Judges 12:5-6 And the Gileadites captured the fords of the Jordan against the Ephraimites. And when any of the fugitives of Ephraim said, “Let me go over,” the men of Gilead said to him, “Are you an Ephraimite?” When he said, “No,” (6) they said to him, “Then say Shibboleth,” and he said, “Sibboleth,” for he could not pronounce it right. Then they seized him and slaughtered him at the fords of the Jordan. At that time 42,000 of the Ephraimites fell.
Some years ago a pastor from a nearby church phoned me to ask a few questions about our church. He was sincere in motive I believe and just wanted to know if we were a true, Bible-believing and teach church or not. But he started in the wrong place. He asked the wrong questions. Here is his first:
Are you complementarian or egalitarian?
For those of you not familiar with these terms, they apply to two views of marriage. The complementarian is the model that says the husband is the head, in authority, and the wife is to submit to him. The egalitarian model puts husband and wife on equal levels in regards to leadership, authority, etc. [We get into trouble when we start throwing these terms around because inevitably they drag us into this “authority” arena and things go south from there].
Now, in the conservative churches I was raised and taught in, the complementary model was the one embraced. After all, is that not what Ephesians 5 teaches? The husband is the head of his wife and the wife is to submit – well, yes, but….somehow or other the actual application of this Scripture has gone very wrong. But anyway, that is not my main point here.
What I wanted to point out is that we have created these “shibboleth” tests for orthodoxy that the Bible never uses. The reason, you see, that this pastor ran right to his question about complementarian or egalitarian is because he had been taught that the answer to that question will reveal whether a church believes that the Bible is the Word of God or not.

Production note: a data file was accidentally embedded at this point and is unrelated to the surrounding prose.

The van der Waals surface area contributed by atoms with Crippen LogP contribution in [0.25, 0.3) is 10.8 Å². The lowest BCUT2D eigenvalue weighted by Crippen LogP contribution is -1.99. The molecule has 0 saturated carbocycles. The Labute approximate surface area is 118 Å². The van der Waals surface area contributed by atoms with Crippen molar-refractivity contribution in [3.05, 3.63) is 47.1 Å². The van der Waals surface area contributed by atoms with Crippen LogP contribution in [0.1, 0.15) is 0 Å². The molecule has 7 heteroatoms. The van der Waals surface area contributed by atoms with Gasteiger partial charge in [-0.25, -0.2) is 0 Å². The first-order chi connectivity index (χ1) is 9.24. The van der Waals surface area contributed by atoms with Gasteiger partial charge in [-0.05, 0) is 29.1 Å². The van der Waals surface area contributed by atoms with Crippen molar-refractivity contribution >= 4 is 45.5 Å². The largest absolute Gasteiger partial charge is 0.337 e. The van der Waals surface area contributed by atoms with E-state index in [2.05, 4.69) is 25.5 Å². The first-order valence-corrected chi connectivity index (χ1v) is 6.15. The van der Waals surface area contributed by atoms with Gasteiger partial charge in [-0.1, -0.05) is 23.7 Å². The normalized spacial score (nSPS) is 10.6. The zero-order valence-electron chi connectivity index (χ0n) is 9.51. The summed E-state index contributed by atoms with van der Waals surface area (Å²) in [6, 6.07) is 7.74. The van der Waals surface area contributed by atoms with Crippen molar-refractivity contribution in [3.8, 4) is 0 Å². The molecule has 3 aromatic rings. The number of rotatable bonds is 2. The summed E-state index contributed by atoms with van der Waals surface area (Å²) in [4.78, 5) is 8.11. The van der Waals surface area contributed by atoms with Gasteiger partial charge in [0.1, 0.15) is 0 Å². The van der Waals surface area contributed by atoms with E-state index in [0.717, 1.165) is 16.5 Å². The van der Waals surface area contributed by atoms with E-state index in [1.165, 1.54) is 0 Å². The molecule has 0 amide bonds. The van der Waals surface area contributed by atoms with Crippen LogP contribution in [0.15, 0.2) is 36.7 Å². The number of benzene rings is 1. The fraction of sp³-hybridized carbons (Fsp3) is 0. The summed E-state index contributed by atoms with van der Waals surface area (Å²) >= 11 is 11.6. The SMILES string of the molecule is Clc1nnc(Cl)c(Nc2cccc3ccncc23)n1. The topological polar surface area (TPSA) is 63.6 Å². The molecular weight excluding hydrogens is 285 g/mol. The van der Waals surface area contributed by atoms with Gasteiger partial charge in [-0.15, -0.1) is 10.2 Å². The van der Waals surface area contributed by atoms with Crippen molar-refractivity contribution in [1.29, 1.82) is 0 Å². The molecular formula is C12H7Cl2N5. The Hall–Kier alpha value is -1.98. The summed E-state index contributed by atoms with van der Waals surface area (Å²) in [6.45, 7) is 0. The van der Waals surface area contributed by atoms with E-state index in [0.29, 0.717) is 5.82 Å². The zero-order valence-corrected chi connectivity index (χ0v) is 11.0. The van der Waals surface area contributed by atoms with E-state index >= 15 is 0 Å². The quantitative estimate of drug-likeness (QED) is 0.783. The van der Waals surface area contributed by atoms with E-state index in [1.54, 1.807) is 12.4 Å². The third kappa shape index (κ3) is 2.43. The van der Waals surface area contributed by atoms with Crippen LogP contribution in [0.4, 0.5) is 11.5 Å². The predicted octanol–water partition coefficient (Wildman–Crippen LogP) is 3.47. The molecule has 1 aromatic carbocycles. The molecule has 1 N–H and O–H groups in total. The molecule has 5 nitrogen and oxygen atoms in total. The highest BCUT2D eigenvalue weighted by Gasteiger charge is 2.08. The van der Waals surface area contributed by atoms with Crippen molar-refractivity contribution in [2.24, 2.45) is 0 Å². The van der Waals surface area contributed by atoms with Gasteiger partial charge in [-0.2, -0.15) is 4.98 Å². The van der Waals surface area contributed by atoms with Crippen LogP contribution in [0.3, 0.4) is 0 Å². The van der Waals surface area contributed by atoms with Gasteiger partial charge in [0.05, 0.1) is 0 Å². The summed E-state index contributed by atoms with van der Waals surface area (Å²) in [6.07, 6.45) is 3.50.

But this is not the question he should have been asking. He should have just been right out with it: “Do you believe the Bible is the inerrant, inspired, authoritative Word of God?” And his second question should have been, “do you believe Jesus’ words to Nicodemus, ‘you must be born again?'” These are the right questions and not only do they need to be asked, the answers to them need to be analyzed very carefully because the truth is that the majority of local churches and pastors, in everyday practice, do not believe the Bible is the Word of God nor do they believe that everyone must be born again to be saved. Discerning “shibboleth” from “sibboleth” is quite easy. But getting straight answers to our two questions is not so simple because our enemy is so deceptive.
One of the chief reasons (if not THE chief reason) the wicked such as domestic abusers are being harbored and enabled in the churches today is, bottom line – here it is – far, far more pastors and church leaders and church members are unregenerate than we want to admit. Their rotten fruit is the proof. They may give “altar calls,” and they may preach and talk about being born again every Sunday, and they may tell their members they must “lead people to Christ,” but in fact their notion of what being born again IS, is not what the Bible says it is.